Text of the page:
Nucleic Acids Research 04/2010; 38(14):4889-906. DOI:10.1093/nar/gkq209 · 8.81 Impact Factor
  • Biophysical Journal 01/2010; 98. DOI:10.1016/j.bpj.2009.12.2237 · 3.83 Impact Factor
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    ABSTRACT: The fungal toxin cytochalasin D (CD) interferes with the normal dynamics of the actin cytoskeleton by binding to the barbed end of actin filaments. Despite its widespread use as a tool for studying actin-mediated processes, the exact location and nature of its binding to actin have not been previously determined. Here we describe two crystal structures of an expressed monomeric actin in complex with CD: one obtained by soaking preformed actin crystals with CD, and the other obtained by cocrystallization. The binding site for CD, in the hydrophobic cleft between actin subdomains 1 and 3, is the same in the two structures. Polar and hydrophobic contacts play equally important roles in CD binding, and six hydrogen bonds stabilize the actin-CD complex. Many unrelated actin-binding proteins and marine toxins target this cleft and the hydrophobic pocket at the front end of the cleft (viewing actin with subdomain 2 in the upper right corner). CD differs in that it binds to the back half of the cleft. The ability of CD to induce actin dimer formation and actin-catalyzed ATP hydrolysis may be related to its unique binding site and the necessity to fit its bulky macrocycle into this cleft. Contacts with residues lining this cleft appear to be crucial to capping and/or severing. The cocrystallized actin-CD structure also revealed changes in actin conformation. An approximately 6 degrees rotation of the smaller actin domain (subdomains 1 and 2) with respect to the larger domain (subdomains 3 and 4) results in small changes in crystal packing that allow the D-loop to adopt an extended loop structure instead of being disordered, as it is in most crystal structures of actin. We speculate that these changes represent a potential conformation that the actin monomer can adopt on the pathway to polymerization or in the filament.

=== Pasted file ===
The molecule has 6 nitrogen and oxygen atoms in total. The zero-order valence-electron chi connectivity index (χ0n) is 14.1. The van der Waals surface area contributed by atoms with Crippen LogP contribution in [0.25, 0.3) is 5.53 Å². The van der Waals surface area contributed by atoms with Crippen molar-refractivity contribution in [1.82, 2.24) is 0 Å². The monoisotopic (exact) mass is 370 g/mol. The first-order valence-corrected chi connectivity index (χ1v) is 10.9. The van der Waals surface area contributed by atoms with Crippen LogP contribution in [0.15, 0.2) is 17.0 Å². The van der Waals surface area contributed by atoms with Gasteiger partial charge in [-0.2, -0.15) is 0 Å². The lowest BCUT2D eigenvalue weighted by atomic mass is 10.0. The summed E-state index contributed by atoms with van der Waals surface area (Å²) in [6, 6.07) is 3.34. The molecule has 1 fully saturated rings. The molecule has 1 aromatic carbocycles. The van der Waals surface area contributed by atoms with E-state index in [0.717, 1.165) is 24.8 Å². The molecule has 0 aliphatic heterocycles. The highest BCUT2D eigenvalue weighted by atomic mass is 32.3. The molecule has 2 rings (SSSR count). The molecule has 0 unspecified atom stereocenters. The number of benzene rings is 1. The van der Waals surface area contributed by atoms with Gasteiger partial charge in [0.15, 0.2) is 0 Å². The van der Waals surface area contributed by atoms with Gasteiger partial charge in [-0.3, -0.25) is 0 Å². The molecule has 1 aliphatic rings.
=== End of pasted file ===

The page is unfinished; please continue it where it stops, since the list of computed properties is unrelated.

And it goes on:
Journal of Molecular Biology 11/2008; 384(4):848-64. DOI:10.1016/j.jmb.2008.09.082 · 3.96 Impact Factor
  • Sylvie Doublié, Mark A Rould
    Structure 02/2008; 16(1):3-4. DOI:10.1016/j.str.2007.12.004 · 6.79 Impact Factor
  • S. Doublie, M. A. Rould